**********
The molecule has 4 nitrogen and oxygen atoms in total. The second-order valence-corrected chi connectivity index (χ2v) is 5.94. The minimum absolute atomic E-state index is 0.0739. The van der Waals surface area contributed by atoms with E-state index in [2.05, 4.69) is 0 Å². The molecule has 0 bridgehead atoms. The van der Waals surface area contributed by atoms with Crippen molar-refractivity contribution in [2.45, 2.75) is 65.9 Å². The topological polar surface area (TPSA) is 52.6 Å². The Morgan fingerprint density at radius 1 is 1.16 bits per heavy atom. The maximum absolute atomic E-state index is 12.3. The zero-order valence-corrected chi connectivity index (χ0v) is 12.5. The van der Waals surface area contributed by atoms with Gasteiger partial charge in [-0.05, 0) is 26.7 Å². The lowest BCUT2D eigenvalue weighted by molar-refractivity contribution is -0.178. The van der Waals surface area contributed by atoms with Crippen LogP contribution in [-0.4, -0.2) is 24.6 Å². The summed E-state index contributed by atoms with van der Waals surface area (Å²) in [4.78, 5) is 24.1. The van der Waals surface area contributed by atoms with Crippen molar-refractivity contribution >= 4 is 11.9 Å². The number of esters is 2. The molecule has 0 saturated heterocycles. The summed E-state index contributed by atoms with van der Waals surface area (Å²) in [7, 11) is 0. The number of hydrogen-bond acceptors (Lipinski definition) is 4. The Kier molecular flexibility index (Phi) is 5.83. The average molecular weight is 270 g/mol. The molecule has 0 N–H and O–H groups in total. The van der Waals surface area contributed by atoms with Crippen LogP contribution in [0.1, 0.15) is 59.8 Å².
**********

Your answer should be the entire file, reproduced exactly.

The molecule has 4 nitrogen and oxygen atoms in total. The second-order valence-corrected chi connectivity index (χ2v) is 5.94. The minimum absolute atomic E-state index is 0.0739. The van der Waals surface area contributed by atoms with E-state index in [2.05, 4.69) is 0 Å². The molecule has 0 bridgehead atoms. The van der Waals surface area contributed by atoms with Crippen molar-refractivity contribution in [2.45, 2.75) is 65.9 Å². The topological polar surface area (TPSA) is 52.6 Å². The Morgan fingerprint density at radius 1 is 1.16 bits per heavy atom. The maximum absolute atomic E-state index is 12.3. The zero-order valence-corrected chi connectivity index (χ0v) is 12.5. The van der Waals surface area contributed by atoms with Gasteiger partial charge in [-0.05, 0) is 26.7 Å². The lowest BCUT2D eigenvalue weighted by molar-refractivity contribution is -0.178. The van der Waals surface area contributed by atoms with Crippen LogP contribution in [-0.4, -0.2) is 24.6 Å². The summed E-state index contributed by atoms with van der Waals surface area (Å²) in [4.78, 5) is 24.1. The van der Waals surface area contributed by atoms with Crippen molar-refractivity contribution >= 4 is 11.9 Å². The number of esters is 2. The molecule has 0 saturated heterocycles. The summed E-state index contributed by atoms with van der Waals surface area (Å²) in [7, 11) is 0. The number of hydrogen-bond acceptors (Lipinski definition) is 4. The Kier molecular flexibility index (Phi) is 5.83. The average molecular weight is 270 g/mol. The molecule has 0 N–H and O–H groups in total. The van der Waals surface area contributed by atoms with Crippen LogP contribution in [0.1, 0.15) is 59.8 Å².